Here's some help with developing the best asset allocation strategy for you. Of course, these are general guidelines that don't take into account the details of your particular situation, and they should be viewed as such. They are educated guesses that are based on historical data. When it comes to trying to predict the future, economists agree with the immortal patriot Patrick Henry, who said:
"I know of no way of judging of the future but by the past."
Below are pie charts that illustrate suggested asset allocations for different age groups based on the historical returns of and correlation between asset classes. (Correlation means how similarly the classes behave - for a more detailed explanation please see Wall Street 101.)
All allocations assume a retirement age of 65:
In your 60s?
In your 50s?
In your 40s?
Classify the funds in your plan
At this point you're probably thinking, "that's great, but I still don't know which funds in my plan to invest in." Hang on to your portfolios, investors, because that's what we're going to look at now.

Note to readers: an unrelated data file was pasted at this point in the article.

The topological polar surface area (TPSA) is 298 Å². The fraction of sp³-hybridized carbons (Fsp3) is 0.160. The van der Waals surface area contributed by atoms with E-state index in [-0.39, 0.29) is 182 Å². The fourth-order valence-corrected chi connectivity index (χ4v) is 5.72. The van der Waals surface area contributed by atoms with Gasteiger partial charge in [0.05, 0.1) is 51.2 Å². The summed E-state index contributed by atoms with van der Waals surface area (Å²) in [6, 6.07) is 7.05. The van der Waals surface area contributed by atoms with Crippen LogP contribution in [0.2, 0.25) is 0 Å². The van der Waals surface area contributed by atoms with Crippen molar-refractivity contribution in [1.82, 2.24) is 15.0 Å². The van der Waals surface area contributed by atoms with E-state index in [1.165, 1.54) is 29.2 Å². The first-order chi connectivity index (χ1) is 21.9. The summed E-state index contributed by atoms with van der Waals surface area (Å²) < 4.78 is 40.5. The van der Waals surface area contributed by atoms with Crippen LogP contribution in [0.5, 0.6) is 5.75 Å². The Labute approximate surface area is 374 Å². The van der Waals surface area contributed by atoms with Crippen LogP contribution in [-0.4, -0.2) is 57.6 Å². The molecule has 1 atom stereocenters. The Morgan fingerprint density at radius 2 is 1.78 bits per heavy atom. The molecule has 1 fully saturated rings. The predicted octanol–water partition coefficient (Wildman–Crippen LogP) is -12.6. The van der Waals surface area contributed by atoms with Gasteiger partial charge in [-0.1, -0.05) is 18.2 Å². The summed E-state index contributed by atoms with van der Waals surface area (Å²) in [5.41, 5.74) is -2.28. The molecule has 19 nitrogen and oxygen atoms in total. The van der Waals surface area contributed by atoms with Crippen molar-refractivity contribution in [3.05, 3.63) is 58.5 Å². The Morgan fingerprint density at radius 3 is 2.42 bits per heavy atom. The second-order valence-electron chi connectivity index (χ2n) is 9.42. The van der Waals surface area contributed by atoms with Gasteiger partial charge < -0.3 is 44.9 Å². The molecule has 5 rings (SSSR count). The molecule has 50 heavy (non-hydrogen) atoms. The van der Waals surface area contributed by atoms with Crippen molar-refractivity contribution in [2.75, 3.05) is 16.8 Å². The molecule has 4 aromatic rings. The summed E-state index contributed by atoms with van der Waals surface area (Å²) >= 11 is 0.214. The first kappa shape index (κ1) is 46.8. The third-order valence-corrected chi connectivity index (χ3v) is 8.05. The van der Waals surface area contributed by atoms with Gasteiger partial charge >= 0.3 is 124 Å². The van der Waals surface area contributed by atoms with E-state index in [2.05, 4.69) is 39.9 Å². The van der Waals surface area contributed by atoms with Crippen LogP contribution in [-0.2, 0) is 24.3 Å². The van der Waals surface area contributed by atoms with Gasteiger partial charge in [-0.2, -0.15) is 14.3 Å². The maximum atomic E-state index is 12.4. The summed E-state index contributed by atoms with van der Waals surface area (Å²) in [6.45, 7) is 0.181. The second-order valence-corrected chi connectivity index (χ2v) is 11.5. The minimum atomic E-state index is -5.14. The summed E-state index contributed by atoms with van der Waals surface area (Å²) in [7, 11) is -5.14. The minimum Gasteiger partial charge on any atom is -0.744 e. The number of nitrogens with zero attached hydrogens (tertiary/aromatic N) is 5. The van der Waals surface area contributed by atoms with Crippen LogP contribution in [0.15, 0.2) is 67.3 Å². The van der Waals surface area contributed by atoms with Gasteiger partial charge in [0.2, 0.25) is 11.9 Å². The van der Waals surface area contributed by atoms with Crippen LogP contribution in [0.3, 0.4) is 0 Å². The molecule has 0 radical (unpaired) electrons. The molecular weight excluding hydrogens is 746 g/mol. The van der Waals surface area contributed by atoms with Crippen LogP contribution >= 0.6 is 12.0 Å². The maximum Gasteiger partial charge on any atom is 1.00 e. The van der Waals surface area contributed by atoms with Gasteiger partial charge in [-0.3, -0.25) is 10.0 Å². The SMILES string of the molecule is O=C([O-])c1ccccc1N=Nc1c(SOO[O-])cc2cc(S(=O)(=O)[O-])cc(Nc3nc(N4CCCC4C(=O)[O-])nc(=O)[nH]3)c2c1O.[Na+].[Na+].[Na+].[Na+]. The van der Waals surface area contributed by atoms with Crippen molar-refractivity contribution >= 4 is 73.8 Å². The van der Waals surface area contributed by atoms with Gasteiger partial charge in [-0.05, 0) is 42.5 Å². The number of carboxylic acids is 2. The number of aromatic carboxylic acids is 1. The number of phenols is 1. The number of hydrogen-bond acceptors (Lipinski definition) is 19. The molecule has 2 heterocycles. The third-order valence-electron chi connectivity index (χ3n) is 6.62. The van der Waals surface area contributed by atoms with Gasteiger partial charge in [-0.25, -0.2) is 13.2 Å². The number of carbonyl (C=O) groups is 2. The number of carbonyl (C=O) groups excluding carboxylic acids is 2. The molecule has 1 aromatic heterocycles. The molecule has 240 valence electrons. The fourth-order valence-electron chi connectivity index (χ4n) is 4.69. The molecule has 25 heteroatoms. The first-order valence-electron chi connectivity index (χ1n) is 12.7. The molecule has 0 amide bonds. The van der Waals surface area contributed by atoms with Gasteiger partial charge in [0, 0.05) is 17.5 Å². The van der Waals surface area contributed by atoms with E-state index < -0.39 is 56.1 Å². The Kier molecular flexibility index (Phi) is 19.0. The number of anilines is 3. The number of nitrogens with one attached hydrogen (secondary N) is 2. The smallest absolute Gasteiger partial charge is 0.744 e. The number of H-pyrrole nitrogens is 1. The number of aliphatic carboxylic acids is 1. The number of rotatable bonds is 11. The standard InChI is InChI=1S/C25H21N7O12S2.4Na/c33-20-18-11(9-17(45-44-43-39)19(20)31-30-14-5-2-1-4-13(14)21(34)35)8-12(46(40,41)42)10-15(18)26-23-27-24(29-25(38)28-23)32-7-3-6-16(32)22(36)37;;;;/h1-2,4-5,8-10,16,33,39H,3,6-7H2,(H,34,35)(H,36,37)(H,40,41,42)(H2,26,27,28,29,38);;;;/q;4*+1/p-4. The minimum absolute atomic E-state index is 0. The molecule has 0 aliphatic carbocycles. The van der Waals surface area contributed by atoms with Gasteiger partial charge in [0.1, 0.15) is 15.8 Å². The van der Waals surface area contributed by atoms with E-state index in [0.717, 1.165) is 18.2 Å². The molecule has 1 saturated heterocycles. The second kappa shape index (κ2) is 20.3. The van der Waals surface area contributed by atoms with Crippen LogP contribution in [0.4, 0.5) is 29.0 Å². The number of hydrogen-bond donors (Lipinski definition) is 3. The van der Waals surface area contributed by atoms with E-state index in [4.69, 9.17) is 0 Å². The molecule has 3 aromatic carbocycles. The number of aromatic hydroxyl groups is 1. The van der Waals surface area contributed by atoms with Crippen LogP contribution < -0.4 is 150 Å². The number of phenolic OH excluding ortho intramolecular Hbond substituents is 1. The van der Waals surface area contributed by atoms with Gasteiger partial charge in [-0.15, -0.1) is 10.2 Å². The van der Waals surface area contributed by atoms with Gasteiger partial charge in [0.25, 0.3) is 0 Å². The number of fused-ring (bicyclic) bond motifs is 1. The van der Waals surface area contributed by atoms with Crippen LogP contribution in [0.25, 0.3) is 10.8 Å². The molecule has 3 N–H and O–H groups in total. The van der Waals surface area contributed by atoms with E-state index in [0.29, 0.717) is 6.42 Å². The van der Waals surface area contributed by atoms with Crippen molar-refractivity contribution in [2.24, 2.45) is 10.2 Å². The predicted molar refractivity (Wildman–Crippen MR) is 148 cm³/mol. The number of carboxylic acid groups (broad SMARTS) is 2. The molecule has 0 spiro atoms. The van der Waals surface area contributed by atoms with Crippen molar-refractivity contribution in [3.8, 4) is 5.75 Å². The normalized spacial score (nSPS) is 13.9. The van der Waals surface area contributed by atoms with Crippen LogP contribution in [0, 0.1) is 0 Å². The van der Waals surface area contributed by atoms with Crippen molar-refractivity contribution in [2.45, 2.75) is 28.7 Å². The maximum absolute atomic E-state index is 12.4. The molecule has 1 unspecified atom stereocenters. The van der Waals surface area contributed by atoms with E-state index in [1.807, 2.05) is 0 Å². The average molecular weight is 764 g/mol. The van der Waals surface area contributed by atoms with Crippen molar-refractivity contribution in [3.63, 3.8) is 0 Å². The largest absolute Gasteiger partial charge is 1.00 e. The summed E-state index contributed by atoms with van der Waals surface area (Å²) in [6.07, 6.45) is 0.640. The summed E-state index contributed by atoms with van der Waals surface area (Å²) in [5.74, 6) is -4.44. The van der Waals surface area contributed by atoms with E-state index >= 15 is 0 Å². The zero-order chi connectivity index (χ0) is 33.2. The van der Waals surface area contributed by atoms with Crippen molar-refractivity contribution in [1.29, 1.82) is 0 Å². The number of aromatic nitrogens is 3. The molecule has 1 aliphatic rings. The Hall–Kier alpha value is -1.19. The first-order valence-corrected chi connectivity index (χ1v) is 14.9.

You need to classify each of the funds in your 401(k) as large-company, small-company, international, bond, or money market fund. This is not as easy as it might seem, because in many cases you will find that a single mutual fund contains several asset classes.
How can you know what the funds in your plan contain? If you happen to have access to a list of all the securities held by the fund, you can figure it out that way, but most of us are not so privileged. If you enjoy crunching numbers, you can regress the mutual fund's returns against asset class proxies (indexes). If reading the previous sentence left you asking, "huh?" try making an educated guess through research on the Internet and by reviewing the fund's prospectus.
Once you have sorted your funds by asset class, you need to look at the pie chart that fits your situation and figure out how to divide up your investment so that it matches the specified percentages.
For the sake of illustration, say you have two funds in your plan. One is invested 70% in large companies, 20% in small companies, and 10% in international companies. The second is 80% in small companies and 20% in international companies. If you split your investment equally between the two funds your overall allocation would be 35% in large companies, 50% in small companies and 15% in international. (Add up the percentages and divide by the number of funds.)